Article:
The present talk will focus on the wake dynamics and fluid-structure interactions involved in different flight mechanisms of small flyers in the low Reynolds number regime. The outline of the talk will be divided into two primary focus areas: flow dynamics of active and passive flight of small flyers. There are a variety of natural small flyers from the animal kingdom, like insects, who exploit their complex aerial acrobatics through active wing kinematics to generate sufficient aerodynamic forces to fly. On the other hand, there is another class of passive flyers from the plant kingdom, like dandelion seeds, which exhibit long-distance dispersal through a passive flight by extracting energy from the wind gusts and the updrafts. In the first case, the active flyers periodically use their flapping wings and exploit the wing flexibility to augment the aerodynamic efficiency. Although periodic flapping motions are usually expected to lead to periodic and organized wakes at low Reynolds numbers, our investigations have revealed a range of kinematic parameters, which gives rise to chaotic flow fields and in turn, unpredictable chaotic aerodynamic loads. We have established the route to chaotic transition in the flow past a flapping wing and unraveled the fundamental vortex interaction mechanisms responsible for manifesting chaos in the flow field. We have observed that even a small erratic behavior of the leading edge vortex could spell a complete eventual breakdown of a regular wake in the high Strouhal number regime. The presence of chaos is highly undesirable from the viewpoint of flapping flight control and presents a fundamental practical problem. To that end, we have discovered that the chordwise flexibility of the wings plays a pivotal role in regularizing the wake and inhibiting chaos. In the latter example of passive flyers, dandelion seeds exploit the wind gusts and updrafts in turbulent flows using a bundle of drag-enhancing bristles, called pappus. The highly porous filamentous pappus of the dandelion seed is simplistically modeled as a passively flying porous disc with a displaced center of mass to capture the essential dynamics from a macroscopic approach. Our study uncovers the role of porosity and permeability on the long dispersal of these biological seeds, such as dandelions, understanding the flight mechanisms deployed by nature to keep the dandelion seeds aloft. Furthermore, we systematically characterize the role played by the wind gusts and updrafts in enabling the long-distance wind dispersal of the dandelion seeds. The gust effect depends on the terminal velocity of the seed, which in turn is a function of Reynolds number, Darcy number, and the non-dimensional moment of inertia of the system. The fundamental wake-structure interactions in the vortex-dominated flow around the falling porous body provide us insight into the flight mechanism. An appropriate understanding of the flight mechanism of these small flyers and their gust response will directly benefit the design strategies of insect-scale drones and micro aerial vehicles. These futuristic devices are envisaged to have multi-fold applications in environmental monitoring in areas inaccessible to humans and in building distributed sensor network systems.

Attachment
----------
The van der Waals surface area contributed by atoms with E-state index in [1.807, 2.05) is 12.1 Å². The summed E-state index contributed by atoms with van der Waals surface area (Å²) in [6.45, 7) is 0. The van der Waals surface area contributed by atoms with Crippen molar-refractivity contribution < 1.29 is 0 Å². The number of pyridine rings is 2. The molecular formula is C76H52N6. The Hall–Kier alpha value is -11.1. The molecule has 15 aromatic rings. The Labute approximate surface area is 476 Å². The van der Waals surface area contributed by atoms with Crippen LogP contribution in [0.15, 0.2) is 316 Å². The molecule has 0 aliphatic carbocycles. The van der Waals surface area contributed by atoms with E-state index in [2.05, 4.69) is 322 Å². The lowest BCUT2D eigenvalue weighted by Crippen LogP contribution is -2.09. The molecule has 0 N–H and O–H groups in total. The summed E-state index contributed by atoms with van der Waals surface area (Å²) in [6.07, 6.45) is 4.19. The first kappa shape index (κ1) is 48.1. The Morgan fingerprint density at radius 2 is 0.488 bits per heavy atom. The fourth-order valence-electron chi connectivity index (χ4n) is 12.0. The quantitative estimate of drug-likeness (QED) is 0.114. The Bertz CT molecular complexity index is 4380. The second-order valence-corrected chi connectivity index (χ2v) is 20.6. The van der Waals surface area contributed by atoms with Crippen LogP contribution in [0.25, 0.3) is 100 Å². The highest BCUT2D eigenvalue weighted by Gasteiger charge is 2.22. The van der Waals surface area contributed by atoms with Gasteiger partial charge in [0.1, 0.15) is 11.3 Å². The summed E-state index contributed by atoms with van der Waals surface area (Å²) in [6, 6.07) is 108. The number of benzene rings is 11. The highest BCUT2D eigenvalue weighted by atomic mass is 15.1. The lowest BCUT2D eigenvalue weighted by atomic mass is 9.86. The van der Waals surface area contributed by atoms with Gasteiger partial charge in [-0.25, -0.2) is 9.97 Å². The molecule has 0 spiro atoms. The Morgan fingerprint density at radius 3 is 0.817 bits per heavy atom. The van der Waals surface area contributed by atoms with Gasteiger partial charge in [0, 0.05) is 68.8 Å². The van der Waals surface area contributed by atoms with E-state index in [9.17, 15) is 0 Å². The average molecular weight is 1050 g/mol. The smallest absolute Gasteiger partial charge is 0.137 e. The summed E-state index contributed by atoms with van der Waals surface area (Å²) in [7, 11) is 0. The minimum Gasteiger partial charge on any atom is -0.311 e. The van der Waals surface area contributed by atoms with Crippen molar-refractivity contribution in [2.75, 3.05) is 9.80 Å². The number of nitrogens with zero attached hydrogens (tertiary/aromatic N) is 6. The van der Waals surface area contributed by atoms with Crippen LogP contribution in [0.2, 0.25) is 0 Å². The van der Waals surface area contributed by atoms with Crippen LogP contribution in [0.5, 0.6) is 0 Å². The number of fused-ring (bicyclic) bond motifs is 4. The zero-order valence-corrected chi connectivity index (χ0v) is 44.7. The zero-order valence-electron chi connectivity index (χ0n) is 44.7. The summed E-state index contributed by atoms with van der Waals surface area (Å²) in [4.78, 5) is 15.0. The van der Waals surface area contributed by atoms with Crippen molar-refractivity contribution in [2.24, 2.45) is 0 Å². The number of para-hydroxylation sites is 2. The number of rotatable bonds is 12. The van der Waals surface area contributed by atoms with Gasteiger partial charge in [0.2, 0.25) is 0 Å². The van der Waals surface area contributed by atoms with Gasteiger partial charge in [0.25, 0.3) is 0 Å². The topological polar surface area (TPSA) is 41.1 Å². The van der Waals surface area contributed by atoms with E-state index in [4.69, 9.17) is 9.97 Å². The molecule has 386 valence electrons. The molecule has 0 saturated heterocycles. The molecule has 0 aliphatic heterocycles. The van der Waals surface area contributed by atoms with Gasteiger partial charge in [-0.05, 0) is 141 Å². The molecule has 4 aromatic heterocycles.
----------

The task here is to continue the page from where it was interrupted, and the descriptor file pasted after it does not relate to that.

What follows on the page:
Innovative Wireless Powering, Sensing and Connectivity for Sustainable Flexible Electronics and Low-Carbon Internet of Things